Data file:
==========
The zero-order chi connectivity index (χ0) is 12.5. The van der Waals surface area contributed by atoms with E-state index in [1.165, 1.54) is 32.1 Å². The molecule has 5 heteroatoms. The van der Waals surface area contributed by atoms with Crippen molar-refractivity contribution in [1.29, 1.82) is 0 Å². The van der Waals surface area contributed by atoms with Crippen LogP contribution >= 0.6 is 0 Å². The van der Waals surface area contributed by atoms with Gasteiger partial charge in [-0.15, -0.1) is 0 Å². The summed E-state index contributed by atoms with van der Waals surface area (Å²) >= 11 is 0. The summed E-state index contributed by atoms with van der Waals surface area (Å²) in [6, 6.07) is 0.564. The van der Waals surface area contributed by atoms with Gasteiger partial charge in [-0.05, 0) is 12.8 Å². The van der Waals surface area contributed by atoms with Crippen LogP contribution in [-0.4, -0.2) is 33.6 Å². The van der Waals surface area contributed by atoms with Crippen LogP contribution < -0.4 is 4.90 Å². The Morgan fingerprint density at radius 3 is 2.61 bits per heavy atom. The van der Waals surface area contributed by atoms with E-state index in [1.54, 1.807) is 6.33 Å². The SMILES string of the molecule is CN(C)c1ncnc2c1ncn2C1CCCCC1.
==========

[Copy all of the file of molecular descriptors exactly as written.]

The zero-order chi connectivity index (χ0) is 12.5. The van der Waals surface area contributed by atoms with E-state index in [1.165, 1.54) is 32.1 Å². The molecule has 5 heteroatoms. The van der Waals surface area contributed by atoms with Crippen molar-refractivity contribution in [1.29, 1.82) is 0 Å². The van der Waals surface area contributed by atoms with Crippen LogP contribution >= 0.6 is 0 Å². The van der Waals surface area contributed by atoms with Gasteiger partial charge in [-0.15, -0.1) is 0 Å². The summed E-state index contributed by atoms with van der Waals surface area (Å²) >= 11 is 0. The summed E-state index contributed by atoms with van der Waals surface area (Å²) in [6, 6.07) is 0.564. The van der Waals surface area contributed by atoms with Gasteiger partial charge in [-0.05, 0) is 12.8 Å². The van der Waals surface area contributed by atoms with Crippen LogP contribution in [-0.4, -0.2) is 33.6 Å². The van der Waals surface area contributed by atoms with Crippen LogP contribution < -0.4 is 4.90 Å². The Morgan fingerprint density at radius 3 is 2.61 bits per heavy atom. The van der Waals surface area contributed by atoms with E-state index in [1.54, 1.807) is 6.33 Å². The SMILES string of the molecule is CN(C)c1ncnc2c1ncn2C1CCCCC1.